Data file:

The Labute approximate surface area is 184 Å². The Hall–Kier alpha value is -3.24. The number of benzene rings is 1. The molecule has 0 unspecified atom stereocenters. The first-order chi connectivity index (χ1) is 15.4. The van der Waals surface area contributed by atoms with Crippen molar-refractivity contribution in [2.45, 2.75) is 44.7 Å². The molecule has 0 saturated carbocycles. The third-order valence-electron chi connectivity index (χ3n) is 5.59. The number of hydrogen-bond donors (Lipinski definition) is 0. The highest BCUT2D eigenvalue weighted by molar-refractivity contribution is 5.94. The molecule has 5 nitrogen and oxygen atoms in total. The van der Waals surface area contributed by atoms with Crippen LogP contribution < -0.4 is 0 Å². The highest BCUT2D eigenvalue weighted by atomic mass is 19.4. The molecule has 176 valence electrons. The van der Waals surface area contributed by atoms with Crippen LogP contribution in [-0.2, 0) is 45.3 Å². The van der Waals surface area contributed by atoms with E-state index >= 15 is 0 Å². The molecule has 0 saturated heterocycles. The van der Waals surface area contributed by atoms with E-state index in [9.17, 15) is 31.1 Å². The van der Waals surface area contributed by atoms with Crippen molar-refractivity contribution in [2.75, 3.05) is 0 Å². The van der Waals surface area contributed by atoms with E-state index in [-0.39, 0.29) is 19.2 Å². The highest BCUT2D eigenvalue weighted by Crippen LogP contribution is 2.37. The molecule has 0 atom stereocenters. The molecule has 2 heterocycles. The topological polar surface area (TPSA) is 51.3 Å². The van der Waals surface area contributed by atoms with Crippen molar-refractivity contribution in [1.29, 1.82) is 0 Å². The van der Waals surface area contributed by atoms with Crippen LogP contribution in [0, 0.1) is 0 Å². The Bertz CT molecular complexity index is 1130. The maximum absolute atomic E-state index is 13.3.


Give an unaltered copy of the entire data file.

The Labute approximate surface area is 184 Å². The Hall–Kier alpha value is -3.24. The number of benzene rings is 1. The molecule has 0 unspecified atom stereocenters. The first-order chi connectivity index (χ1) is 15.4. The van der Waals surface area contributed by atoms with Crippen molar-refractivity contribution in [2.45, 2.75) is 44.7 Å². The molecule has 0 saturated carbocycles. The third-order valence-electron chi connectivity index (χ3n) is 5.59. The number of hydrogen-bond donors (Lipinski definition) is 0. The highest BCUT2D eigenvalue weighted by molar-refractivity contribution is 5.94. The molecule has 5 nitrogen and oxygen atoms in total. The van der Waals surface area contributed by atoms with Crippen LogP contribution < -0.4 is 0 Å². The highest BCUT2D eigenvalue weighted by atomic mass is 19.4. The molecule has 176 valence electrons. The van der Waals surface area contributed by atoms with Crippen LogP contribution in [-0.2, 0) is 45.3 Å². The van der Waals surface area contributed by atoms with E-state index >= 15 is 0 Å². The molecule has 0 saturated heterocycles. The van der Waals surface area contributed by atoms with E-state index in [9.17, 15) is 31.1 Å². The van der Waals surface area contributed by atoms with Crippen molar-refractivity contribution in [2.75, 3.05) is 0 Å². The van der Waals surface area contributed by atoms with E-state index in [-0.39, 0.29) is 19.2 Å². The highest BCUT2D eigenvalue weighted by Crippen LogP contribution is 2.37. The molecule has 0 atom stereocenters. The molecule has 2 heterocycles. The topological polar surface area (TPSA) is 51.3 Å². The van der Waals surface area contributed by atoms with Crippen molar-refractivity contribution in [1.29, 1.82) is 0 Å². The van der Waals surface area contributed by atoms with Crippen LogP contribution in [0, 0.1) is 0 Å². The Bertz CT molecular complexity index is 1130. The maximum absolute atomic E-state index is 13.3.